To get a sense of how investment professionals view share buybacks, we polled readers of CFA Institute Financial NewsBrief. Specifically, we asked them whether share buybacks were good for shareowners.


Are share buybacks a net positive or negative for shareowners?
Are share buybacks a net positive or negative for share owners?


A majority (53%) of the 814 respondents said that, on the whole, share buybacks constituted a net benefit to shareowners. Another 24% declared that they were neither positive nor negative, while 21% felt they were detrimental.

Of course the poll question and the results have a number of enigmas embedded in them. The degree of variation encapsulated in the word “shareowner” necessarily complicates the matter. Each shareowner is unique, with different inclinations and incentives. Certainly, share buybacks might benefit the shareowners anxious to unload their stakes. But those with a longer time horizon might have a vastly different take on things. It also brings up the whole concept of shareholder value and, by extension, shareholder value maximization and whether that it or isn’t a dumb idea.

And what about the larger implications of share buybacks? Ultimately, the poll focuses on only one kind of stakeholder. Whether repurchases are beneficial to a company’s long-term health, its employees, the markets, and the larger economy are entirely different issues, and well worth further exploration.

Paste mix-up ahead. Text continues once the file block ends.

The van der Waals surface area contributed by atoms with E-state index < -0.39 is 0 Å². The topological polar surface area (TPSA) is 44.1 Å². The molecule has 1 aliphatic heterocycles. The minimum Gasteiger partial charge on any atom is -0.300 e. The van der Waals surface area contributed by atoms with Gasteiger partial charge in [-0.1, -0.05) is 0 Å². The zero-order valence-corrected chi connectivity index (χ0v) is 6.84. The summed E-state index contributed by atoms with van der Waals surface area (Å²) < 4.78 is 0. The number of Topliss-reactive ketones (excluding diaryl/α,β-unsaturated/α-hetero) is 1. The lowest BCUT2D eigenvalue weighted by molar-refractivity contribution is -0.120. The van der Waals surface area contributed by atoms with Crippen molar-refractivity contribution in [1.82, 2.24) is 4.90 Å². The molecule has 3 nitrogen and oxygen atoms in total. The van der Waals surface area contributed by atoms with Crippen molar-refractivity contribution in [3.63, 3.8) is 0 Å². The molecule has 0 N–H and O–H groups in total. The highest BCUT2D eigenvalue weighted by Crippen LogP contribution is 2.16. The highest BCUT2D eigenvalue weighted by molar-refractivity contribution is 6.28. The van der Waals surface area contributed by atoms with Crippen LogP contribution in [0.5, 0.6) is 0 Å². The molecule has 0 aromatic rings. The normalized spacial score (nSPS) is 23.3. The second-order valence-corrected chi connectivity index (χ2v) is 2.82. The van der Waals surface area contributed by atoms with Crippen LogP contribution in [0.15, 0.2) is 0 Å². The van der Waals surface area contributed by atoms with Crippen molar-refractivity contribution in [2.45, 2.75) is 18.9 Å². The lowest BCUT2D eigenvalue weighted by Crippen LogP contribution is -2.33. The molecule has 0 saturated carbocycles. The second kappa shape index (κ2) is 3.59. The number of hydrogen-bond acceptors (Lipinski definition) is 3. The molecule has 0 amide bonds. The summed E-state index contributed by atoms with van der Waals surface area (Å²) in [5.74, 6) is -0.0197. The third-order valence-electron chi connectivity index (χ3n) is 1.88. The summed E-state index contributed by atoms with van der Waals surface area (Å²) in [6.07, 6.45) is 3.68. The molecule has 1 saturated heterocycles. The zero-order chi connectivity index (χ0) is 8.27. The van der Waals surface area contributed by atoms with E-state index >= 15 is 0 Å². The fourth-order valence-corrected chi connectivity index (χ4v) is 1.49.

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All posts are the opinion of the author. As such, they should not be construed as investment advice, nor do the opinions expressed necessarily reflect the views of CFA Institute or the author’s employer.

About the Author(s)
Paul McCaffrey

Paul McCaffrey is an editor at CFA Institute. Previously, he served as an editor at the H.W. Wilson Company. His writing has appeared in Financial Planning and DailyFinance, among other publications. He holds a BA in English from Vassar College and an MA in journalism from the City University of New York (CUNY) Graduate School of Journalism.

3 thoughts on “The Buyback Binge: Is It Good for Shareowners?”

  1. Had I been included in the poll, I would have voted ‘Neither’. . .but I’d also be leaning heavily against the idea of buy-backs. I believe that it’s in the DNA of of most corporate managers to prefer controlling corporate cash to paying dividends. They are nothing if not self-interested. But that’s also human nature.